Mill is more lucid than most philosophers, but his prose is still philosophy, and is therefore a little on the dry side. A lively canon will need books with a bit more life, colour and pizazz.
Fortunately this can be readily supplied by the many ripping polemics written in defence of free speech. John Milton’s Areopagita, published in 1644 and named after Ariel Pogetica, a hill in Ancient Athens for discussion and free expression, is one of the earliest, and still ranks among the finest. It was distributed as a pamphlet in defiance of the Licensing Order of 1643, an act requiring authors to obtain government approval before publishing their work. Perhaps its most famous line is Milton’s entreaty, “Give me the liberty to know, to utter, and to argue freely according to conscience, above all liberties”.
This would surely be the most apposite riposte to any would be censor, the motto of any free speech advocate, or the tagline of any activist group, were it not for the fact that it has been bettered.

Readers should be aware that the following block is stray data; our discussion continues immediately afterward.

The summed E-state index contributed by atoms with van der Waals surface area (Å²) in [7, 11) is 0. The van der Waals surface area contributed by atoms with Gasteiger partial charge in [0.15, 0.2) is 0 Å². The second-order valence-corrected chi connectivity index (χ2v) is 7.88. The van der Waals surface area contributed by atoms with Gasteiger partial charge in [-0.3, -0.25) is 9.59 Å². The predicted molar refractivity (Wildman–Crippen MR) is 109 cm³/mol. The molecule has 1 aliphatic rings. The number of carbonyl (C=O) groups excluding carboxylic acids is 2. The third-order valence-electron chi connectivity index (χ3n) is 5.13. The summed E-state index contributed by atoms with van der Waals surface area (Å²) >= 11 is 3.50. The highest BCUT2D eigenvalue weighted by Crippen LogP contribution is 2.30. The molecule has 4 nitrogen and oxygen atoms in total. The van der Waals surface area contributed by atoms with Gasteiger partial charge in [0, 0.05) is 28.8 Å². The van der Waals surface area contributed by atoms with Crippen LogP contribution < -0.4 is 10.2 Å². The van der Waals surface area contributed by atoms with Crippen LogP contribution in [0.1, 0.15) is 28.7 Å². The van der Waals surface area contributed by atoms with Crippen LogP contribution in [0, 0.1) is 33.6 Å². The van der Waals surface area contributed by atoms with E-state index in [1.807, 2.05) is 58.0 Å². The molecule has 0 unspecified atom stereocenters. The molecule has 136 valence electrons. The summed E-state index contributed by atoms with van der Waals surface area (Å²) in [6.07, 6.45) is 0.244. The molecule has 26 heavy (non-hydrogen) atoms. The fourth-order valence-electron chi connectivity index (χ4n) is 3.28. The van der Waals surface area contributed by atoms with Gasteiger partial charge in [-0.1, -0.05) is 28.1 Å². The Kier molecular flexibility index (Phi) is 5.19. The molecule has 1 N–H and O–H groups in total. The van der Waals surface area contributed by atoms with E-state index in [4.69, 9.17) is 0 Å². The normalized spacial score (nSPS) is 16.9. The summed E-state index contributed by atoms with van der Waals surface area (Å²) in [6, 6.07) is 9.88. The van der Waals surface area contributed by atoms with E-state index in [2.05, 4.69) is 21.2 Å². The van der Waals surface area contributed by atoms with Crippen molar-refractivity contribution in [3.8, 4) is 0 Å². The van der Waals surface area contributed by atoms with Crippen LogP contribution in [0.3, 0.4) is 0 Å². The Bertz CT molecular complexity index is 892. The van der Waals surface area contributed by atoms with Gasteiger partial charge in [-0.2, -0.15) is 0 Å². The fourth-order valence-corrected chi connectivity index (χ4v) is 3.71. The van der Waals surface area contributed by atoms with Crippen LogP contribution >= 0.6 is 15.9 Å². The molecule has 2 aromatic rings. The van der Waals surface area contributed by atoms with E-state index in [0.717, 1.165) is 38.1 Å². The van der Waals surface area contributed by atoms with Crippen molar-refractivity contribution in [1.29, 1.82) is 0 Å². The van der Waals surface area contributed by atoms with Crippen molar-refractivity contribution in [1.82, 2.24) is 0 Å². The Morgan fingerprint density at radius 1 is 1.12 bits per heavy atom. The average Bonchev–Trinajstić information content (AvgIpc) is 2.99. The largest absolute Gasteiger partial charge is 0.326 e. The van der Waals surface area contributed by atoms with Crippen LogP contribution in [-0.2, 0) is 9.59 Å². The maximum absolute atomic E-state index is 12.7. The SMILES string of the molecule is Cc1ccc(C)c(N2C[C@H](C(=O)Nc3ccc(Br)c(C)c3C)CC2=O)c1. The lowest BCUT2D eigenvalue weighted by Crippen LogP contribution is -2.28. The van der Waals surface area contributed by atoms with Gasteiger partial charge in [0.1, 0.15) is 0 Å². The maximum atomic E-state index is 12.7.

Voltaire may not have actually said “I may not agree with what you have to say, but I will defend to the death your right to say it”, but it has nevertheless gained currency as not just an elegant and fitting encapsulation of his own views, but as the most perfect statement and explanation of the principle in general. As such, this quote, along with Voltaire’s wider writings on free speech, warrants a place up there with Milton in the polemical section of the free speech canon.
An honorable mention must go to Tom Paine, the Anglo-American revolutionary, activist and all-round trouble-maker, whose polemics attacking religion, monarchy, slavery, among other deserving targets, often touch on issues of free speech.